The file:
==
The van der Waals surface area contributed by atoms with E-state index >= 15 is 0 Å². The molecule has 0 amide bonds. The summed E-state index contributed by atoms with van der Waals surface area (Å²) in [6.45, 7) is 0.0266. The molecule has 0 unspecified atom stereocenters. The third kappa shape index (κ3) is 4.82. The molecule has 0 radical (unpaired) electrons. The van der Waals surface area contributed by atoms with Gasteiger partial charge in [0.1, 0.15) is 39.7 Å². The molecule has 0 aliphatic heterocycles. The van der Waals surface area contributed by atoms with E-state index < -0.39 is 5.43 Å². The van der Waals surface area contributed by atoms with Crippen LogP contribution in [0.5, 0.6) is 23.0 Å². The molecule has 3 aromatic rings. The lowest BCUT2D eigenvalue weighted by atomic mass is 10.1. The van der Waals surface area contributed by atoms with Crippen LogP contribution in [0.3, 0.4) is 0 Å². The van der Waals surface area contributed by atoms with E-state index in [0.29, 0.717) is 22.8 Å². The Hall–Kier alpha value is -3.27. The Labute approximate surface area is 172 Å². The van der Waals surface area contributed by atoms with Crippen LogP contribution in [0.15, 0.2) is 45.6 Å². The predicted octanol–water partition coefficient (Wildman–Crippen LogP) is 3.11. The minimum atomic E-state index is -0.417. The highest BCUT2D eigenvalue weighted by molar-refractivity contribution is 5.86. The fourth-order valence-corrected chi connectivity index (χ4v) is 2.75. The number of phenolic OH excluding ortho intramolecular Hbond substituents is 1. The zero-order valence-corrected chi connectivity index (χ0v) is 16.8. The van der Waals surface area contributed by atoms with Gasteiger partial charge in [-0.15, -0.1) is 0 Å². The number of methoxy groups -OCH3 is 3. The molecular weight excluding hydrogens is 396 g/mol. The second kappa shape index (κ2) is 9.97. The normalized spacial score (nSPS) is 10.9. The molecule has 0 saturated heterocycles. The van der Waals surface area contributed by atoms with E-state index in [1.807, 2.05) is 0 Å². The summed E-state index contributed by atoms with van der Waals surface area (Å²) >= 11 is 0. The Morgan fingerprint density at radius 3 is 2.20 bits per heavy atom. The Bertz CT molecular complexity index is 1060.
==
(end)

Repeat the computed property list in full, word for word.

The van der Waals surface area contributed by atoms with E-state index >= 15 is 0 Å². The molecule has 0 amide bonds. The summed E-state index contributed by atoms with van der Waals surface area (Å²) in [6.45, 7) is 0.0266. The molecule has 0 unspecified atom stereocenters. The third kappa shape index (κ3) is 4.82. The molecule has 0 radical (unpaired) electrons. The van der Waals surface area contributed by atoms with Gasteiger partial charge in [0.1, 0.15) is 39.7 Å². The molecule has 0 aliphatic heterocycles. The van der Waals surface area contributed by atoms with E-state index < -0.39 is 5.43 Å². The van der Waals surface area contributed by atoms with Crippen LogP contribution in [0.5, 0.6) is 23.0 Å². The molecule has 3 aromatic rings. The lowest BCUT2D eigenvalue weighted by atomic mass is 10.1. The van der Waals surface area contributed by atoms with Crippen LogP contribution in [0.3, 0.4) is 0 Å². The van der Waals surface area contributed by atoms with E-state index in [0.29, 0.717) is 22.8 Å². The Hall–Kier alpha value is -3.27. The Labute approximate surface area is 172 Å². The van der Waals surface area contributed by atoms with Crippen LogP contribution in [0.15, 0.2) is 45.6 Å². The predicted octanol–water partition coefficient (Wildman–Crippen LogP) is 3.11. The minimum atomic E-state index is -0.417. The highest BCUT2D eigenvalue weighted by molar-refractivity contribution is 5.86. The fourth-order valence-corrected chi connectivity index (χ4v) is 2.75. The number of phenolic OH excluding ortho intramolecular Hbond substituents is 1. The zero-order valence-corrected chi connectivity index (χ0v) is 16.8. The van der Waals surface area contributed by atoms with Gasteiger partial charge in [-0.15, -0.1) is 0 Å². The number of methoxy groups -OCH3 is 3. The molecular weight excluding hydrogens is 396 g/mol. The second kappa shape index (κ2) is 9.97. The normalized spacial score (nSPS) is 10.9. The molecule has 0 saturated heterocycles. The van der Waals surface area contributed by atoms with E-state index in [1.807, 2.05) is 0 Å². The summed E-state index contributed by atoms with van der Waals surface area (Å²) >= 11 is 0. The Morgan fingerprint density at radius 3 is 2.20 bits per heavy atom. The Bertz CT molecular complexity index is 1060.